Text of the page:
On top of this, the researchers didn’t actually monitor the progress of tumours in the patients, and provide no clinical information about them. Instead they opt to measure levels of Nagalase in the blood, rather than looking at any standard established markers for cancer.
For example, in the case of the breast cancer patients, there is no detail about their “TNM” (tumour, node, metastasis) status. This is a standard measure of how far a patient’s cancer has spread, and is used to calculate the likelihood that it will return.
Furthermore, the researchers didn’t do any tests to show that injected Gc-MAF was actually activating macrophages in the patients’ blood, or even working in the way that they expect. There is no information about levels of cytokines – the proteins produced by immune cells when they are activated – or analysis of the patients’ immune cells.
Perhaps most significantly, there are no controls – untreated patients for comparison – and the studies only followed the patients for a few years. We have no way of telling whether their cancers were growing again, or had been successfully treated, and whether this was due to Gc-MAF or the other treatment they had received.
Given that 80 per cent of all women with breast cancer survive for at least 5 years, an uncontrolled study showing that 16 women of unknown TNM status survive for at least 4 years is no great shakes, scientifically speaking.
Another telling point is the type of journal in which the research was published. If this research was truly groundbreaking, and pointed the way to a cure for cancer, then the research would likely be found in top-tier ’high-impact’ medical journals journals like The Lancet, The New England Journal of Medicine or the Journal of the American Medical Association.
And finally, virtually all the references in the papers are to other papers published by Yamamoto and his team. If Gc-MAF was indeed a promising candidate for a successful cancer treatment, you’d expect plenty of other research to show the same thing. Scientists are usually quick to spot promising, emerging fields of research and jump on the bandwagon.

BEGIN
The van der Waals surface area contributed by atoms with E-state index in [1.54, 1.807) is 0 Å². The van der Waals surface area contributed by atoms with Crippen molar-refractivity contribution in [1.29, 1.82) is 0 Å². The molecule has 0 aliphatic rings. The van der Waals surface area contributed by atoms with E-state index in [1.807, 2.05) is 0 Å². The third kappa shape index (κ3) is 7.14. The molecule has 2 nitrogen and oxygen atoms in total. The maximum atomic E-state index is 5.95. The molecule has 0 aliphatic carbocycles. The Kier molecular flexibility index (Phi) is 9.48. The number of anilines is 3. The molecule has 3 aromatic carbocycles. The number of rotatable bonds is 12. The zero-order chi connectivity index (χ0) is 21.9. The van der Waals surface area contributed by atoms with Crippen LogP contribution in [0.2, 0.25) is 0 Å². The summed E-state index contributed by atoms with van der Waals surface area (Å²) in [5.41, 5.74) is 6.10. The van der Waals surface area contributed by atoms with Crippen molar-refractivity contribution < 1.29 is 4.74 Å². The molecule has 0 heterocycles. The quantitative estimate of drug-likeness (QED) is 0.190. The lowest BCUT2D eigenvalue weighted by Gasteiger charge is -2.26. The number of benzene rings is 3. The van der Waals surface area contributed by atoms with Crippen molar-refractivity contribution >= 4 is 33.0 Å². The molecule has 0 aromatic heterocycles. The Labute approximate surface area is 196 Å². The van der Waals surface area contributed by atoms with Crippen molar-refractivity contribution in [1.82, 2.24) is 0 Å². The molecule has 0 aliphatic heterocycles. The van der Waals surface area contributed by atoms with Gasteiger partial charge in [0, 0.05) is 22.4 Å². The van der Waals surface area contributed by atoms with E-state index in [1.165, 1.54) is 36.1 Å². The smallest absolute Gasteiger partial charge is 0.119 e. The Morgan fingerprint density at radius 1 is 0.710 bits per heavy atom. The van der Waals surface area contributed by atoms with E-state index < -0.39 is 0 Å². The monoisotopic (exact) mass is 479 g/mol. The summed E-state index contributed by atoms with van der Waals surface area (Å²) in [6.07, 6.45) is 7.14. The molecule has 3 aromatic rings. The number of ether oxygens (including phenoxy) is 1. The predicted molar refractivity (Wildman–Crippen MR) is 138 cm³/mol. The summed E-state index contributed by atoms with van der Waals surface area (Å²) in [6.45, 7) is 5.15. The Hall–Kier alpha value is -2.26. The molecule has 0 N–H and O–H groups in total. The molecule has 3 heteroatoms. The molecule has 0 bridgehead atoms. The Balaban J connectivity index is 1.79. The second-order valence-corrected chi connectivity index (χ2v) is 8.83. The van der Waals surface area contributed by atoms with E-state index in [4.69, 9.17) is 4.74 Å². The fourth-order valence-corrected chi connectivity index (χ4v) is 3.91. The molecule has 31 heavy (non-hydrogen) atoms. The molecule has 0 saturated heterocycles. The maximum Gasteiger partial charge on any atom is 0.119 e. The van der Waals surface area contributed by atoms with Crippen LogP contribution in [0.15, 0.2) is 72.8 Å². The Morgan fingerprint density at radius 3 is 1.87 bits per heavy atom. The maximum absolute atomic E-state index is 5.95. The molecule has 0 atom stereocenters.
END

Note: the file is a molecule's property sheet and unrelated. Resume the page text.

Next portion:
Is there hope?
Although this particular approach isn’t all it’s hyped up to be, harnessing the power of immune system could be a very potent way to treat cancer. We’ve blogged many times already on high-quality research into immunotherapy (for example here, here, here and here)
And many Cancer Research UK-funded scientists are also working in this field. For example, Professor Fran Balkwill and her team are working on ways to trick macrophages and other immune cells into attacking cancer cells.
To sum up
The advent of the internet has led to a wild proliferation of stories of ‘miracle cures’ for cancer – virtually all of which are based on shaky (or zero) science.
Cancer is an extremely complex disease. In fact, it is more than 200 distinct diseases, each requiring different treatment. And the success of treatment depends on many things, including the genetic make-up of the tumour, the stage of diagnosis, and how aggressive the cancer is.
To suggest that there is a ‘magic bullet’ that cures all cancers is simplistic in the extreme.
With thanks to Thorsten Hagemann at the Institute of Cancer, Barts and The London School of Medicine.
*Cancer Research UK is not responsible for the content of external websites. This is not an endorsement of the website by Cancer Research UK.